KEARNEY — There was something special about the 2019 University of Nebraska at Kearney volleyball team.
From the very beginning — an exhibition win over Wyoming, a 22-9 NCAA Division I team — through 38 straight victories, the Lopers built a local following unlike any other.
Although the season ended with a four-set loss to Cal State San Bernardino in the Division II national championship match in Denver, the first-ever meeting of two undefeated teams in the championship match, UNK’s runner-up season dominated the sports pages this fall and has been selected as the top local sports story by the Kearney Hub sports staff.
Coach Rick Squiers called the team “one of the best teams we’ve ever had not only in volleyball but in our athletic program at UNK.”
The team, led by MIAA Co-Player of the Year Julianne Jackson, won the conference regular season championship and won the league tournament in Kansas City, Mo.
Earning the right to host the regional tournament in Kearney, the Lopers took advantage of the home court to end a six-year streak of first-round losses in the NCAA Tournament to defeat Oklahoma Baptist.
Two nights later, UNK and perennial national power Concordia-St. Paul squared off in an epic final. The Lopers faced elimination trailing 20-11 in the fourth set, but rallied to win 25-23. A rally from a 9-4 deficit in the fifth set sent UNK to the Elite Eight in Denver.
“We are proud of the girls and the season they had and the effort they put in,” Squiers told the Hub. “We are still disappointed that we came up one short. But I think we also realize that we were playing uphill a little bit against San Bernardino, who’s an awfully good team. I think we are shifting gears now and trying to enjoy the year we had, but also look forward and try to get some momentum toward next year and make another good run.”
Squiers had an unusual connection with the team as two of his daughters played key roles. Maddie was the team’s starting setter and Anna was the middle hitter.
“It’s special when you think about it from that standpoint, especially now that you’ve had a chance to reflect on it. Maddie and Anna both played well and had good, strong postseasons. I thought Anna played some of her best volleyball of the season in the Elite Eight,” Rick Squiers said. “When you kind of take your coaching hat off, you get to realize how special that was.”
UNK had four seniors on the team: Jackson, Mackenzie Puckett, Josie Cox and Emma Benton.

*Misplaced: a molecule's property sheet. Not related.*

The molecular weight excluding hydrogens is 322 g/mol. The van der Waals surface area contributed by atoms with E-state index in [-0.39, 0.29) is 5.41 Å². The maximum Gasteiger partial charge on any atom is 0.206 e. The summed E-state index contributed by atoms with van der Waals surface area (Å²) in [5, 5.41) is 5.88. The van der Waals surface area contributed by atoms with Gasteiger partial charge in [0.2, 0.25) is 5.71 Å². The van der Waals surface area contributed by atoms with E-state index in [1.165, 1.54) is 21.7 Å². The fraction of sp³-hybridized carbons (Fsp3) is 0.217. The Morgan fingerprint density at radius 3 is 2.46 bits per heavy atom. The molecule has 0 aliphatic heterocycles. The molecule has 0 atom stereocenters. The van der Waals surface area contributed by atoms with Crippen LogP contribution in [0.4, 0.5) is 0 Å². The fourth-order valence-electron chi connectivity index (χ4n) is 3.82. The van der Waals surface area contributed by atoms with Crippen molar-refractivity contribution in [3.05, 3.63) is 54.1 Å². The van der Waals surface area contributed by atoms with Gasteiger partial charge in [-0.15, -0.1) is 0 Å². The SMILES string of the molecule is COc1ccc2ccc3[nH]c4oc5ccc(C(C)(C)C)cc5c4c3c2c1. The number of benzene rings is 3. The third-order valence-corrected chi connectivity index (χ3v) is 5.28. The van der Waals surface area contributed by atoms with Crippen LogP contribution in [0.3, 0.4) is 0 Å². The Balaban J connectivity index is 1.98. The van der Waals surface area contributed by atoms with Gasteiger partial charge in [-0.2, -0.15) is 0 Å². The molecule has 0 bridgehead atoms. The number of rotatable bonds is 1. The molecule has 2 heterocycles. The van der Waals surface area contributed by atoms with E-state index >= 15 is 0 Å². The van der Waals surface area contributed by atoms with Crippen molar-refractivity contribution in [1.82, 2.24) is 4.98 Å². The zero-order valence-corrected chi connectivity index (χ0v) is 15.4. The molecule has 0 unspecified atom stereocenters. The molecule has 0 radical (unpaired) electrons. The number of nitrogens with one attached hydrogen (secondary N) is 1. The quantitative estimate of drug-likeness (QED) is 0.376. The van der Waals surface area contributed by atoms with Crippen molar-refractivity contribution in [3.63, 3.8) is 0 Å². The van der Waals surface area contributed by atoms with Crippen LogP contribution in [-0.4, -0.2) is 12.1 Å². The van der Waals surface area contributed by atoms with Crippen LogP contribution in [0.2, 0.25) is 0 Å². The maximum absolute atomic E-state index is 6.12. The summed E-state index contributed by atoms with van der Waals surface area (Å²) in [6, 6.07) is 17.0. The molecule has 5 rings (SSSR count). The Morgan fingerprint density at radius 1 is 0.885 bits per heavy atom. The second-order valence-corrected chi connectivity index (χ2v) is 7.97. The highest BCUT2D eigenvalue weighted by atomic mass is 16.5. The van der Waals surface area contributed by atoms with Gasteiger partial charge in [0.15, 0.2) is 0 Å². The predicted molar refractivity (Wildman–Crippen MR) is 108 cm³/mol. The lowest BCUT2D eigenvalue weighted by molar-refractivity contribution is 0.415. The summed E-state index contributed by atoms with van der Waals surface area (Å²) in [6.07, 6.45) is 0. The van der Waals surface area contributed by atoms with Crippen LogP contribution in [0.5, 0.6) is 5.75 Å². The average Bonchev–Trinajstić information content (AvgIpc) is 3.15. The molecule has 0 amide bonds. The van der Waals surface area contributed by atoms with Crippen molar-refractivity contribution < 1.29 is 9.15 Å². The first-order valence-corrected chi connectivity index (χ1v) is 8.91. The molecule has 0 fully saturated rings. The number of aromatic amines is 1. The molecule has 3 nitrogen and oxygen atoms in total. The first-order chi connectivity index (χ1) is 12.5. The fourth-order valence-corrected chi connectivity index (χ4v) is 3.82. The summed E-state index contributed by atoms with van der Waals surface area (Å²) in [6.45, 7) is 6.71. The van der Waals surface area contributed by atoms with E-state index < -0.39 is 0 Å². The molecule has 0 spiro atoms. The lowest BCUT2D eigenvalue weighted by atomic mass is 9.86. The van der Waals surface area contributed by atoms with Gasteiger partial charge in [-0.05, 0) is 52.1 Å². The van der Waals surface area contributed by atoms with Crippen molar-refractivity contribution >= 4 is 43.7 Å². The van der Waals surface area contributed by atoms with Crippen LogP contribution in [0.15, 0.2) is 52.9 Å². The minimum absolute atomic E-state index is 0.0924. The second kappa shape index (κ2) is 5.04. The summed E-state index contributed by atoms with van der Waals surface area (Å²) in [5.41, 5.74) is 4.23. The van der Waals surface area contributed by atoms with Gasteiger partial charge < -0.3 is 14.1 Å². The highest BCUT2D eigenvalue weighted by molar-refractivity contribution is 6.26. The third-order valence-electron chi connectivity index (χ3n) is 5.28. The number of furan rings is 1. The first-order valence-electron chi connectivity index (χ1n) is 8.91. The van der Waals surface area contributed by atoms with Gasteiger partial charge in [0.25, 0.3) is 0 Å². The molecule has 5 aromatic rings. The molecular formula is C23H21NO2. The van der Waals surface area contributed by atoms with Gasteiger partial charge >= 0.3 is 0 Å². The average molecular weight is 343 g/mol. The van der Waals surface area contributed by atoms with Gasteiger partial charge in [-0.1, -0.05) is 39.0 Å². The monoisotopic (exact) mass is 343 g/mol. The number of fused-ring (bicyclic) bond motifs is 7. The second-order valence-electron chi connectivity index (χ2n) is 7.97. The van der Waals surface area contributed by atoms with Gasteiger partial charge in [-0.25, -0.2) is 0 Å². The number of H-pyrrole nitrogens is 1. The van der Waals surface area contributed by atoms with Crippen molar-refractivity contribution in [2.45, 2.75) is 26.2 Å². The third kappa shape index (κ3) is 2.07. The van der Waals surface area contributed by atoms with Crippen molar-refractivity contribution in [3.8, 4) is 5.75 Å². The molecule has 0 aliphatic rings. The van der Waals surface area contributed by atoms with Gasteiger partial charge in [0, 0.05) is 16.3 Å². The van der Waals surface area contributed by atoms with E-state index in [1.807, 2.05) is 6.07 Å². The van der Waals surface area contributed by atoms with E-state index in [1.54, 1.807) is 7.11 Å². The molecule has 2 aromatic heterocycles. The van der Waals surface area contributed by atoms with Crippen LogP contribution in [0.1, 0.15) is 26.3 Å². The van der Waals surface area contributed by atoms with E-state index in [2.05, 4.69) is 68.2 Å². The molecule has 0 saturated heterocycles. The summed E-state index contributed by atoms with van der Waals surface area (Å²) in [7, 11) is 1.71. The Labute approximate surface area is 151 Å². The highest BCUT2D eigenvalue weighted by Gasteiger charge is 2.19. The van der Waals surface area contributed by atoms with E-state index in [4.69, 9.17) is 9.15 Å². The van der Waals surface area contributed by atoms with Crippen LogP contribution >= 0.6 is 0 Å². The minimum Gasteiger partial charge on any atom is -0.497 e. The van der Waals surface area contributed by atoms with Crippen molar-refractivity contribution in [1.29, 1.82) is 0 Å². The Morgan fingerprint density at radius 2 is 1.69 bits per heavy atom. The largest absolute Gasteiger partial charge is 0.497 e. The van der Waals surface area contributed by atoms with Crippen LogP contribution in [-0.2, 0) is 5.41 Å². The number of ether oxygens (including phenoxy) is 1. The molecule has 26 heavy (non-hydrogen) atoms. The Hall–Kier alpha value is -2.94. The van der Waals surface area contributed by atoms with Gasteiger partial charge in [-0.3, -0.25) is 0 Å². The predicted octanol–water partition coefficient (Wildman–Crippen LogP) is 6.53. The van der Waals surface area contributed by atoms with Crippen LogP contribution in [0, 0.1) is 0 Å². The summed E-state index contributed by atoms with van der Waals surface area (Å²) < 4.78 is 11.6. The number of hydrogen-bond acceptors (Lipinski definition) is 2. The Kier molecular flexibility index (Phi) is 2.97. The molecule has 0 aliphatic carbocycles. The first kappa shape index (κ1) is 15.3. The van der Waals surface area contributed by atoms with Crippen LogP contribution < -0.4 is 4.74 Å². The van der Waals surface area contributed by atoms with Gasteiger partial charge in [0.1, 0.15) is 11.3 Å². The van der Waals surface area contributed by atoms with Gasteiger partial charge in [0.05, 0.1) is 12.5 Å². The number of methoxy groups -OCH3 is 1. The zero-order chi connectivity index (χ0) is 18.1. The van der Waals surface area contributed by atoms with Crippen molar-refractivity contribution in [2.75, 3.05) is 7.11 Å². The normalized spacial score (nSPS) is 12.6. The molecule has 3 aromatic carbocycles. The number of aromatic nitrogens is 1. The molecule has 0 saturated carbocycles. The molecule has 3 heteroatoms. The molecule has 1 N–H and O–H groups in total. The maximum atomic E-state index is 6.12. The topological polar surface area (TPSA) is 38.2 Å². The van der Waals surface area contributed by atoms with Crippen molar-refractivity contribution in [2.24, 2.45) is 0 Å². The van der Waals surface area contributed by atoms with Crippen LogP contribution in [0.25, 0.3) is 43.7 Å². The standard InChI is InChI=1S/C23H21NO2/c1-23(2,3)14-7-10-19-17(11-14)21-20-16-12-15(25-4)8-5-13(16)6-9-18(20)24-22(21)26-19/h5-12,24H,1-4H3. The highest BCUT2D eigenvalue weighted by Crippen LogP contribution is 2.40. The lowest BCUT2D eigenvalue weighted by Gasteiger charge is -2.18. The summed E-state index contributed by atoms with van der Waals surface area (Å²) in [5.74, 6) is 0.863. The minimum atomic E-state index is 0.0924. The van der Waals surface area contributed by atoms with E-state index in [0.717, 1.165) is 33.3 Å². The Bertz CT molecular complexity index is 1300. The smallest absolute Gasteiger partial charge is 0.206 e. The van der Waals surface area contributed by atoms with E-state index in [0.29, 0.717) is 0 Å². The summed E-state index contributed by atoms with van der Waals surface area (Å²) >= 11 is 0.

Rounding out the Top Ten:
No. 2 – UNK football team blew away Winona State 50-33 to win the Mineral Water Bowl to finish 7-5, the first winning season since 2011.
No. 3 – Kearney High’s first baseball team advances to the state tournament in its first year, finishing 18-10.
No. 4 – The Tri-City Storm wins the Anderson Cup for the best regular-season record but is eliminated by SIoux Falls in the conference finals. Following the season, owner Kirk Brooks sold the Storm and the Viaero Center to an ownership group out of Illinois.
No. 5 – After more than a year as the Interim Athletic Director at UNK, former wrestling coach Marc Bauer is selected to fill the position.
No. 6 – Kearney High sophomore swimmer Katie Philpot wins two gold and two silver medals at the Special Olympics World Games in Abu Dhabi.
No. 7 – Pleasanton wrestler Tyler Pawlowski becomes a four-time state champion wrestler.
No. 8 – Axtell boys run off with the Class D state track and state cross country championships. The track title was the second straight for the Wildcats.
No. 9 – Lexington jumpers Madison Smith and Ajack Waikur sailed to unfathomed distances in the jumps. Smith won the all-class gold medal in the long jump and put her name on the all-time list with the third-best long jump in state history — 19 feet, 10 inches. Waikur won all-class gold medals in the high jump and triple jump at the state meet, falling just short of the all-time top-10 lists.
No. 10 – Kearney High graduate Brett Maher returns to Kearney to help with flood relief then has an up-and-down season becoming the first kicker in NFL history to kick two field goals longer than 60 yards. However, inconsistency caused the Cowboys to release Maher before the end of the season.